New careers service for England

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Skills Minister John Hayes has announces plans for the roll out of a new careers service for England.

Mr Hayes outlined Government plans for the introduction of the new National Careers Service for England at the annual conference of the Institute of Career Guidance.

The new model will transfer the responsibility in 2012 for career information advice and guidance from local authorities to schools.

Schools will have a duty to secure access to the services – which must be independent and impartial - for pupils in years 9, 10 and 11. 

“The Connexions did not work because it was too broad”, said Mr Hayes. “The transition will be tough and we are sensitive to the challenges, but where we were wasn’t good enough. The model of the past is not the model of the future.”

Addressing the concerns that online and telephone services will replace face to face guidance, he said: “Face to face guidance is crucial, but I don’t make light of the importance of online and telephone advice."

The new National Careers Service for England will include:

  • Plans to open around 200 sites, to be located in FE colleges, communities and other venues, to deliver the new National Careers Service by the end of 2012 with provision for adults aged 19 and over. New models of co-location of service, including peripatetic services in some rural areas, will be developed and seeded into different organisations and locations.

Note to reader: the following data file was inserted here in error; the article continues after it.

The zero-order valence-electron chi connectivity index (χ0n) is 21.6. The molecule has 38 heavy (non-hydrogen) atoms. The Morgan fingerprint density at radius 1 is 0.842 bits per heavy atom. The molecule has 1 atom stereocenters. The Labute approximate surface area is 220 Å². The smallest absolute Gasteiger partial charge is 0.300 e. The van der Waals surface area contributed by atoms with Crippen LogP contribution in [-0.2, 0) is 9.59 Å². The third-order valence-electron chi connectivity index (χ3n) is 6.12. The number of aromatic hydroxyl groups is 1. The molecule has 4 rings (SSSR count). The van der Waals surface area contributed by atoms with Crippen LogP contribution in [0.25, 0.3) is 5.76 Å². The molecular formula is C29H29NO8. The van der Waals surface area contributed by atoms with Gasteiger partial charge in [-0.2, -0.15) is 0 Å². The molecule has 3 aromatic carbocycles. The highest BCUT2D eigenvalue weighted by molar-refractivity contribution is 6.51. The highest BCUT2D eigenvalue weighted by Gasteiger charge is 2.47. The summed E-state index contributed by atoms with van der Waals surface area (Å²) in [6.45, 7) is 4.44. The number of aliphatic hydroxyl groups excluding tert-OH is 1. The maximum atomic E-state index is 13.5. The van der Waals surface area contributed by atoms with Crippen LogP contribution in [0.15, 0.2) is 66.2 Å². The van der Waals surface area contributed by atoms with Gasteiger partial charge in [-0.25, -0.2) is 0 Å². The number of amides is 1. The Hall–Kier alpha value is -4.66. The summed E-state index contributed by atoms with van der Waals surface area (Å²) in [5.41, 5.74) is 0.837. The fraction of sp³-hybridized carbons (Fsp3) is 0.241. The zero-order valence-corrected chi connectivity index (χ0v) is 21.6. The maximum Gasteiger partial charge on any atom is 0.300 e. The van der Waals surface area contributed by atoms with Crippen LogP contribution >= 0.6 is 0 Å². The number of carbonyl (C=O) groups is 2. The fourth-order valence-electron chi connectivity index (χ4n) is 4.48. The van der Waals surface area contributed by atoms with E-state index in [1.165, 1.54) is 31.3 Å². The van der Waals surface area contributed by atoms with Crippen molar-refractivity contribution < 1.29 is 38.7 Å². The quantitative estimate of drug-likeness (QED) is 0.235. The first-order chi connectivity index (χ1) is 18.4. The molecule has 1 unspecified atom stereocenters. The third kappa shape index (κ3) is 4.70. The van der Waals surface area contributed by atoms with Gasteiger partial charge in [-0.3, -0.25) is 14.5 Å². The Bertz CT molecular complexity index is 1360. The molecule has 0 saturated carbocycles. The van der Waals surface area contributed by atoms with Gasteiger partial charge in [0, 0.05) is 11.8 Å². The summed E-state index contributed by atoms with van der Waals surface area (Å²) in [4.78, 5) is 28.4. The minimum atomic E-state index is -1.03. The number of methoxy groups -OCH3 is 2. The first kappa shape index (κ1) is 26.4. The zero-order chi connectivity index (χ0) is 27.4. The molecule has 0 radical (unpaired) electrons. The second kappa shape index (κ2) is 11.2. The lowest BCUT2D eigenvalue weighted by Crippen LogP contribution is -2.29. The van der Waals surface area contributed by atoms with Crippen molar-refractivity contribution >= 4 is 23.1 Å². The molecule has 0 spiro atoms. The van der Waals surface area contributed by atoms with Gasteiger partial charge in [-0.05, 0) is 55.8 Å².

• The establishment of a National Council for Careers
  • New statutory guidance for schools on how to fulfil their new duties, on which the Department for Education intends to consult a range of organisations.

Steve Higginbotham, the President of the Institute of Career Guidance said: “There is no doubt that this is a massive change for the careers profession.  We need to work with Government to ensure that, for both adults and young people, there is consistency and a coherent approach to the provision of career guidance services. There is an opportunity for us to engage with all UK Governments, head teachers and employers to develop a strong profile of our profession and develop a quality careers service provision for all during a difficult economic period.”

School Leadership Today
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